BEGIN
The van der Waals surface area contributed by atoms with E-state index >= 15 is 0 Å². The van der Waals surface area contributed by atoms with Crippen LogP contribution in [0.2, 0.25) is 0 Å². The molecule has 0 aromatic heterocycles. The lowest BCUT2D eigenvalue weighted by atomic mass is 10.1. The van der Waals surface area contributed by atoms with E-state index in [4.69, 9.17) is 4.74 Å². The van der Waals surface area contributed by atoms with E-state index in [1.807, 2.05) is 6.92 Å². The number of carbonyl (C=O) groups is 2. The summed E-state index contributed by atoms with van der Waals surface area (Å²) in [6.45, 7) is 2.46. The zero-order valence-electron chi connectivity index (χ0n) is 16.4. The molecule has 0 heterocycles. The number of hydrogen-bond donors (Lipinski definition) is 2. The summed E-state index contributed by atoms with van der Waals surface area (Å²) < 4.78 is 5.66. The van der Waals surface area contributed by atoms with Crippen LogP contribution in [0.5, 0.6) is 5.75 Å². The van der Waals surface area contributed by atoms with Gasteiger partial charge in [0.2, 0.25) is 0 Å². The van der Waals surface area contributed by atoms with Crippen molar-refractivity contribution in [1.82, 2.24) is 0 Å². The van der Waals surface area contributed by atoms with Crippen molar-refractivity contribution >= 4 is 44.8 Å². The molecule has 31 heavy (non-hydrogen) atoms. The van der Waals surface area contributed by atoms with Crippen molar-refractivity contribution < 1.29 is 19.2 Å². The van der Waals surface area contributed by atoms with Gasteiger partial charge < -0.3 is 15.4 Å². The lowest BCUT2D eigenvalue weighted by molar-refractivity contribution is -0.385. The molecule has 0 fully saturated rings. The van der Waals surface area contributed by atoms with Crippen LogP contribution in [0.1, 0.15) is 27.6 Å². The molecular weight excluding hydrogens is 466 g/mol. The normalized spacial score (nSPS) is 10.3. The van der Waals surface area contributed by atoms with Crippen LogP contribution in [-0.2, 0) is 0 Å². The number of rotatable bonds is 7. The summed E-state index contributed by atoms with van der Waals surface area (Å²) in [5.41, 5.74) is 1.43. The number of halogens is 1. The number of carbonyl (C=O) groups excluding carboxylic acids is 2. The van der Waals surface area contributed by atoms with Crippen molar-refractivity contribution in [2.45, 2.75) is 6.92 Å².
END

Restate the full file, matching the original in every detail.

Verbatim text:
The van der Waals surface area contributed by atoms with E-state index >= 15 is 0 Å². The van der Waals surface area contributed by atoms with Crippen LogP contribution in [0.2, 0.25) is 0 Å². The molecule has 0 aromatic heterocycles. The lowest BCUT2D eigenvalue weighted by atomic mass is 10.1. The van der Waals surface area contributed by atoms with E-state index in [4.69, 9.17) is 4.74 Å². The van der Waals surface area contributed by atoms with E-state index in [1.807, 2.05) is 6.92 Å². The number of carbonyl (C=O) groups is 2. The summed E-state index contributed by atoms with van der Waals surface area (Å²) in [6.45, 7) is 2.46. The zero-order valence-electron chi connectivity index (χ0n) is 16.4. The molecule has 0 heterocycles. The number of hydrogen-bond donors (Lipinski definition) is 2. The summed E-state index contributed by atoms with van der Waals surface area (Å²) < 4.78 is 5.66. The van der Waals surface area contributed by atoms with Crippen LogP contribution in [0.5, 0.6) is 5.75 Å². The van der Waals surface area contributed by atoms with Gasteiger partial charge in [0.2, 0.25) is 0 Å². The van der Waals surface area contributed by atoms with Crippen molar-refractivity contribution in [1.82, 2.24) is 0 Å². The van der Waals surface area contributed by atoms with Crippen molar-refractivity contribution >= 4 is 44.8 Å². The molecule has 31 heavy (non-hydrogen) atoms. The van der Waals surface area contributed by atoms with Crippen molar-refractivity contribution < 1.29 is 19.2 Å². The van der Waals surface area contributed by atoms with Gasteiger partial charge < -0.3 is 15.4 Å². The lowest BCUT2D eigenvalue weighted by molar-refractivity contribution is -0.385. The molecule has 0 fully saturated rings. The van der Waals surface area contributed by atoms with Crippen LogP contribution in [0.1, 0.15) is 27.6 Å². The molecular weight excluding hydrogens is 466 g/mol. The normalized spacial score (nSPS) is 10.3. The van der Waals surface area contributed by atoms with Crippen LogP contribution in [-0.2, 0) is 0 Å². The number of rotatable bonds is 7. The summed E-state index contributed by atoms with van der Waals surface area (Å²) in [5.41, 5.74) is 1.43. The number of halogens is 1. The number of carbonyl (C=O) groups excluding carboxylic acids is 2. The van der Waals surface area contributed by atoms with Crippen molar-refractivity contribution in [2.45, 2.75) is 6.92 Å².